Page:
Local group The Upper Strata releases new album, new sound for their new chapter
By Matt Marn
For years, Jonathan Sanchez and Regula Sanchez-Schmid of The Upper Strata have been devoted to not only the music they play, but the stories the music tells. And their newest release, Cabaret Wartaire, is still another prime example of an album devoted to the message behind the music. In recording the album, the group has created something all their own – purely for love of creating art for art’s sake.
Jonathan Sanchez, guitarist and lead vocalist for The Upper Strata, called Cabaret Wartaire a genre-smashing journey: “accordion meets hip-hop, blues meets crunk, electronica and alternative sounds blended with old-world Kurt Weill theatrics.” And while those mixtures may sound in conflict with each other, they blend well, in altogether new ways.
And that was kind of the idea to the message, too.
“Every song on this album is about conflict,” Sanchez said. “War and peace, corporations versus the individual… The song “Entropy” is the biggest in scope, addressing humankind versus the expanding and collapsing universe. Past releases have been mere collections of songs. But on the album Cabaret Wartaire, there is a thread – a continued theme, and movements to various songs.”
The multi-genre theme is not a first for The Upper Strata. In fact, a prior album of the group – Phantastic Pigeon-Holes, showcased a variety of tones and genres, and they cherished the fact that it could not be put into one peg or another, that it was truly unique. That was part of where the album title came from.
The group’s album – in theme and tone, as well as title – is a nod to the Swiss performance venue, Cabaret Voltaire, also famous for the birth of Dadaism, a European art movement which used various mediums and forms of expression to protest war.
“They used absurdity to point out the absurdity of so-called civilization,” Sanchez said. “On the 100-year anniversary, the band’s piece is named Cabaret Wartaire as homage to this peaceful protest movement.”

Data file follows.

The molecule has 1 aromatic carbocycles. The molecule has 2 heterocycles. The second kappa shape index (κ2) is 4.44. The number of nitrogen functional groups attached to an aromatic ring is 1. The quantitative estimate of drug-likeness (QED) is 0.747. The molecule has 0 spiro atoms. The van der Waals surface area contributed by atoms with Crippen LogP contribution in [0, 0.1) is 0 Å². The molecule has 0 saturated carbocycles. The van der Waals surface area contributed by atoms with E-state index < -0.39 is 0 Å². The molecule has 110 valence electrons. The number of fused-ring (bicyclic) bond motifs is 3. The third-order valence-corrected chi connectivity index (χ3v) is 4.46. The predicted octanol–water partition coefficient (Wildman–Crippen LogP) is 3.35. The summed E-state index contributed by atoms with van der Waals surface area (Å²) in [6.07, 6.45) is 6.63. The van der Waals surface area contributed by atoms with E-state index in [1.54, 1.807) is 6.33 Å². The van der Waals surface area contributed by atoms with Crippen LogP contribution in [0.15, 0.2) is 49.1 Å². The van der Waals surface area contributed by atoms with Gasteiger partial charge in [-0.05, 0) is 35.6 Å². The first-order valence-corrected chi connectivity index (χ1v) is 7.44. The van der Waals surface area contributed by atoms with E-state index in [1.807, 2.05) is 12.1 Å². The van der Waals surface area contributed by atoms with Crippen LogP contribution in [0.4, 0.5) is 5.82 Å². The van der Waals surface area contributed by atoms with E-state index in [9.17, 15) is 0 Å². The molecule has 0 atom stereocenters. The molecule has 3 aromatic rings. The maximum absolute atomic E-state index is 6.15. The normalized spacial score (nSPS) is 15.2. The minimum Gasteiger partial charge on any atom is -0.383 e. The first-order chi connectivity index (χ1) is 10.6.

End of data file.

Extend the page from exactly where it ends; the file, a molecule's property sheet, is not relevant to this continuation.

One huge factor which helped inspire the album was the duo living in Switzerland for some time – the home of Cabaret Voltaire.
“I was exposed to what they were up to up there, and it sort of stuck in the back of my mind,” Sanchez said. “I saw a performance of some of Kurt Weill’s works, and started to seek his music out – his most famous being The Threepenny Opera. I often found the approaches to the lyrics, and delivery of them, inspirational. There is something very theatrical to the work, a kind of show-tune cabaret sound to it, and that was something I sought out in the new material.”
For some time, The Upper Strata has celebrated Jonathan’s American roots through blues-inspired music. But with this new album and new direction, the group emphasizes the cultural origins of bass player Regula Sanchez-Schmid.
“The folk music of eastern Switzerland is full of accordion,” Jonathan Sanchez said. “Regula brought the instrument back from her region of Switzerland. There is something so old and quaint about accordion… mixing it with modern beats and elements creates a unique sound.”
Another factor which helped inspire the new album was when Sanchez took part in a veterans’ art program, in conjunction with work he was doing with Guitars for Vets.
“The human toll of war was on my mind, and I was seeing its repercussions in recently returning vets,” he said. “In short, there was no one inspiration, but a kind of series of things that led me to write different songs that in the end, fit together as a work.”
As Jonathan and Regula wrapped up their time in Arizona, the duo held one last concert for local fans, friends, and supporters before they began their move to Portland, Oregon. That farewell set, complete with Dada film clips and abstract projections to match each song, was very well-received by the crowd.
Sanchez said there have been times in the past where the group played for empty barstools and a few friends who came out to support them. It was nice to play for a packed house at their last Phoenix show.
The pair is starting a new chapter in Portland, as Regula has a chance to work as a graphic artist for the first time – something she has been studying for years, including work on the designs for every Upper Strata album.
“It seemed like a chance to start over,” Jonathan said. “As far as the music, we began writing songs together in a little apartment in Switzerland, and we find we like that best. Playing shows is usually all about begging people to come out, and playing to the bartender and a few drunks. Recording, writing, and putting together albums… that is something else. That is like creating art for art’s sake. We enjoy the processes – the steps involved, and holding the final product. We will continue to create and put things out even if no one seems to care, wherever we live.”